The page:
RadioShack begins layoffs at Fort Worth headquarters

Posted Thursday, Sep. 06, 2012  comments  Print Reprints

Have more to add? News tip? Tell us

RadioShack laid off workers at its corporate headquarters on Thursday morning as the company continues to reduce costs following a second-quarter loss.

The Fort Worth-based consumer electronics retailer declined to say how many workers were let go — “out of respect for the individuals involved,” spokesman Eric Bruner said in an email. He said the job cuts were mostly concentrated at the riverfront headquarters, where the company said earlier this year it had about 1,200 workers.

In a letter to employees, CEO Jim Gooch said that a number of employees had been laid off across a broad range of levels throughout the company. He cited challenging results and the need to align expenses with the current levels of business.

“Assessing headcount is a necessary component of the process in effectively managing our expenses,” Gooch explained. Terminated workers were given severance packages and access to job-search services, he said.

RadioShack stock (ticker: RSH) rose 4.4 percent to finish at $2.84 during an up day on the New York Stock Exchange. The stock traded at $11.72 a year ago. On July 25, the retailer reported a $21 million quarterly loss, compared to a $24.9 million profit during the same period of 2011, and suspended its quarterly dividend. Comparable store sales — at stores open at least a year, an industry benchmark — were flat while mobile sales were up 3.3 percent.

On an upbeat note, the CEO told employees: “As we collectively face the challenges ahead, you should be enthusiastic about our potential. Acting decisively now with regard to expenses puts us in a stronger position to focus on executing key business initiatives that build for our future as an iconic American retail brand.

“We have an exciting line-up of new products on tap, and all of us need to focus on managing 2012 holiday plans and plans for 2013 with a sense of urgency,” he added.

Unlike in 2006, when RadioShack got a massive public relations black-eye by breaking the bad news of layoffs to 400 employees by e-mail, each affected employee was informed on Thursday by a supervisor. Workers were then escorted by a work group leader to the parking garage where they were accompanied to their car by a private security guard.

They passed eager students with backpacks headed toward classes at Tarrant County College, which shares the downtown campus with RadioShack.

The dismissed workers carried little — a coffee mug or an open tote bag with a black vinyl planner sticking out.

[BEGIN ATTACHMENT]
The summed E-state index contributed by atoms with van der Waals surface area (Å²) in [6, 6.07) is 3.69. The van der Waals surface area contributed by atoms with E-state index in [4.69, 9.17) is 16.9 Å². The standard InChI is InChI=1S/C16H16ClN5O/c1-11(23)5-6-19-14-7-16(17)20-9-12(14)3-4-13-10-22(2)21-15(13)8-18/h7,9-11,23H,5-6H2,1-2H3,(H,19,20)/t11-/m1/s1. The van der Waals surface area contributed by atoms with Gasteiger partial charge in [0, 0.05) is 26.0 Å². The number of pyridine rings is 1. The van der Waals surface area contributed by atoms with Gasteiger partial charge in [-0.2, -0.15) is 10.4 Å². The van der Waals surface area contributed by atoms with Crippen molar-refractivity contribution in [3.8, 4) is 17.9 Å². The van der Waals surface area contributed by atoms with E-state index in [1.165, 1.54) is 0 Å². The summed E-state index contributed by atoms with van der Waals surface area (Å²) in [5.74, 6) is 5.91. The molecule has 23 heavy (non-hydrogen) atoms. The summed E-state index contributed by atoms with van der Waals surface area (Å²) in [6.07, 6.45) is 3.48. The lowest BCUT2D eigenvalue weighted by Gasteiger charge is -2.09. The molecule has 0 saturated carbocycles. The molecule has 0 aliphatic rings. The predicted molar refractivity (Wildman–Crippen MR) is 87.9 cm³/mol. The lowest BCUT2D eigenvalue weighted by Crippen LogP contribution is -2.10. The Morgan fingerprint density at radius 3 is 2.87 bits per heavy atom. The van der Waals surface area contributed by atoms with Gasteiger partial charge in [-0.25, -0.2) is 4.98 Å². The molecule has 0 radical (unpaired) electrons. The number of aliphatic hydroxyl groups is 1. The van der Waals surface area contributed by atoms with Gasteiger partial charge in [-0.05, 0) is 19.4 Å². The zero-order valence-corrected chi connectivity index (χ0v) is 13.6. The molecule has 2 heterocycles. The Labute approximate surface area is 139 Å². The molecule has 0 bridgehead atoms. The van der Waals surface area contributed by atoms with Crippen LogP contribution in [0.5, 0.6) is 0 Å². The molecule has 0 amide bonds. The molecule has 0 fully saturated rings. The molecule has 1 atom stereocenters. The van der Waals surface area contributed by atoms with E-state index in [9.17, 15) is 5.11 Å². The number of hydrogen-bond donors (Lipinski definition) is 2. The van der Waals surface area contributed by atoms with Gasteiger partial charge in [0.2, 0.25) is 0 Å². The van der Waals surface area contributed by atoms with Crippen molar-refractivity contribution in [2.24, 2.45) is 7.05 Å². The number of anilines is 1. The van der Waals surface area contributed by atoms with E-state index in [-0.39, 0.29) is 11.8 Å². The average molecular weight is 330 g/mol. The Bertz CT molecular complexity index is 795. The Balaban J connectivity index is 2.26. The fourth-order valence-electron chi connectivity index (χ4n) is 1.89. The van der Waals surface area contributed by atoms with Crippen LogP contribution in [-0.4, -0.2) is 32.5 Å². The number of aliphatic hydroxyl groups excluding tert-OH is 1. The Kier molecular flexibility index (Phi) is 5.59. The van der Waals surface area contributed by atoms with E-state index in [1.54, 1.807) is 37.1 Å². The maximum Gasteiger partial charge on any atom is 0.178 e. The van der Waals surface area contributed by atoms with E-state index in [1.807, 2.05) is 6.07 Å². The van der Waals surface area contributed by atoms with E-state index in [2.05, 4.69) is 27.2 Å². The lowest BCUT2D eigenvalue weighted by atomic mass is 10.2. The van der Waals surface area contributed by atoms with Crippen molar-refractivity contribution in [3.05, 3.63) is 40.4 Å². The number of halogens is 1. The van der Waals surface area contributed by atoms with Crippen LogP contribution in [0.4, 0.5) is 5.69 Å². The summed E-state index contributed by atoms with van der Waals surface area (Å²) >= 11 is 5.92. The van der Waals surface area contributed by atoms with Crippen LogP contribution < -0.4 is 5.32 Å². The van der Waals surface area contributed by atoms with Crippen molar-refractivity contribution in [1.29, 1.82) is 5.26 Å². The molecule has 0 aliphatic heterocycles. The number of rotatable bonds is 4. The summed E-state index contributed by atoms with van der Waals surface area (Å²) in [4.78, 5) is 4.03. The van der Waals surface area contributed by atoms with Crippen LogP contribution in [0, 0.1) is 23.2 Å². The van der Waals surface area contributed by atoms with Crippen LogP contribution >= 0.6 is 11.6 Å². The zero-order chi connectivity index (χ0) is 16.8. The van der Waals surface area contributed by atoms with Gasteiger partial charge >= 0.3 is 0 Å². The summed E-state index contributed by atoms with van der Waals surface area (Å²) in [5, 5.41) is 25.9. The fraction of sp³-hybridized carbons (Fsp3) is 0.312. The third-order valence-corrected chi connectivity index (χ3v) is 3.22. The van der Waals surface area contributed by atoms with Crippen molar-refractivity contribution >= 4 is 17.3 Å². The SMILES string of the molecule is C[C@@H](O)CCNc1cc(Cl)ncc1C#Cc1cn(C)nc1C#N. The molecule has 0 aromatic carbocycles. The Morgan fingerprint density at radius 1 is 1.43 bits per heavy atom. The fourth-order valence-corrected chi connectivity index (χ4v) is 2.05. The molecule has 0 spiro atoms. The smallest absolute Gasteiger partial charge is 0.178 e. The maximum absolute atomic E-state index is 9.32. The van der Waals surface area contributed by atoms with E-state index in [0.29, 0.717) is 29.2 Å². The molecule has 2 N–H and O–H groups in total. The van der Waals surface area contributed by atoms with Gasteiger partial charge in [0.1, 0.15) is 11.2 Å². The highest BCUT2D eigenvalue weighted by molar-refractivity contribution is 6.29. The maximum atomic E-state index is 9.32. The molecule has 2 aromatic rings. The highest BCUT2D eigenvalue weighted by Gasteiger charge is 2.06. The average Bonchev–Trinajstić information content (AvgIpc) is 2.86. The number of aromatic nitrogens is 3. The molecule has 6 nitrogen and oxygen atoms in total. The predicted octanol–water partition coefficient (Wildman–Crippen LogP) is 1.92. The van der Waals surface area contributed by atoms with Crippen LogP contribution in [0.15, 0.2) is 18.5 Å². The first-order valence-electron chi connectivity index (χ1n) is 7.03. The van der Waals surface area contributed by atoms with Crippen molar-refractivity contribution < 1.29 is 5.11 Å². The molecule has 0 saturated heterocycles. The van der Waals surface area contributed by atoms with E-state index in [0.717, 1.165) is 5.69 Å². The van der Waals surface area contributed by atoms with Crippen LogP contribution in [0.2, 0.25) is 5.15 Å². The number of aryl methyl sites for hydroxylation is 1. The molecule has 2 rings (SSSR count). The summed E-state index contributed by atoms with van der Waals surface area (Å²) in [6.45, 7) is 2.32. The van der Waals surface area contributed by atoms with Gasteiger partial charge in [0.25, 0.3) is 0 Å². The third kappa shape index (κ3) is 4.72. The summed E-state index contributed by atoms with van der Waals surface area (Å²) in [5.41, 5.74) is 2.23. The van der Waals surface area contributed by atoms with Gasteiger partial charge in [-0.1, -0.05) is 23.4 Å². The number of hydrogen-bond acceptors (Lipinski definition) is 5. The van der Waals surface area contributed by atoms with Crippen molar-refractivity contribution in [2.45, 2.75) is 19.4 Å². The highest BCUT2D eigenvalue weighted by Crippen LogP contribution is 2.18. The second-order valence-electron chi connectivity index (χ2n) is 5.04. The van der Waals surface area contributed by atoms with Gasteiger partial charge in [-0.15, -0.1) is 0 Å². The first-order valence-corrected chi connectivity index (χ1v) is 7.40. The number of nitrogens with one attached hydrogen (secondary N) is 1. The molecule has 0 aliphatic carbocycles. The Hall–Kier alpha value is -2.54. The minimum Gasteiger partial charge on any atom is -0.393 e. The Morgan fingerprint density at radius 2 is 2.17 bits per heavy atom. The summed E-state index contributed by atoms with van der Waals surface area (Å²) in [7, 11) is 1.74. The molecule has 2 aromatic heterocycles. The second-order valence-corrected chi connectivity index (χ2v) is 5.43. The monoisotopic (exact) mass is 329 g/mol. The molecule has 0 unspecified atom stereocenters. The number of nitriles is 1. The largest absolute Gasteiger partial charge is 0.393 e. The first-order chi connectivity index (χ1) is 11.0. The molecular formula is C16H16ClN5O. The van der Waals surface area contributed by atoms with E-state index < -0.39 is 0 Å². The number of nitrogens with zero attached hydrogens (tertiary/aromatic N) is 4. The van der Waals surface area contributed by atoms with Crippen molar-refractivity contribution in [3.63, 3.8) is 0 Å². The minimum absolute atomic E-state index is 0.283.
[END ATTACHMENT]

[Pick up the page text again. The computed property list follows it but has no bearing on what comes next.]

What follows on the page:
Some workers were silent. Others smiled as they were greeted by janitorial crew or co-workers, insisting they were OK. “For the most part, the mood was somber,” said James Metz, 38, of Crowley, who was among those laid off.

As he drove from the building, Metz said he had worked in information technology at RadioShack for less than a year. The layoff didn’t come as a complete surprise because of last quarter’s results.

“They handled it pretty professionally,” he said of the manner in which he was told. “They had their ducks in a row.”

Metz, who coached basketball and football part-time until he got too busy at RadioShack, said he plans to finish a teaching degree and return to coaching, hopefully as a career. He and his wife, who has a part-time job at the Crowley rec center and conducts fitness classes on the side, have four children under the age 15. Thursday was his 11-year-old’s birthday.

It was Metz’s second layoff as an IT worker. Before RadioShack, he worked for Avaya Inc., a business communications company which he had joined in 1996 following his discharge from the Air Force. His Avaya job, involving help-desk software, was outsourced to Argentina.

“I’ll probably get out of the computer business,” Metz added.

Barry Shlachter, 817-390-7718

Twitter: @bshlachter

Looking for comments?

We welcome your comments on this story, but please be civil. Do not use profanity, hate speech, threats, personal abuse or any device to draw undue attention. Our policy requires those wishing to post here to use their real identity.

Our commenting policy | Facebook commenting FAQ | Why Facebook?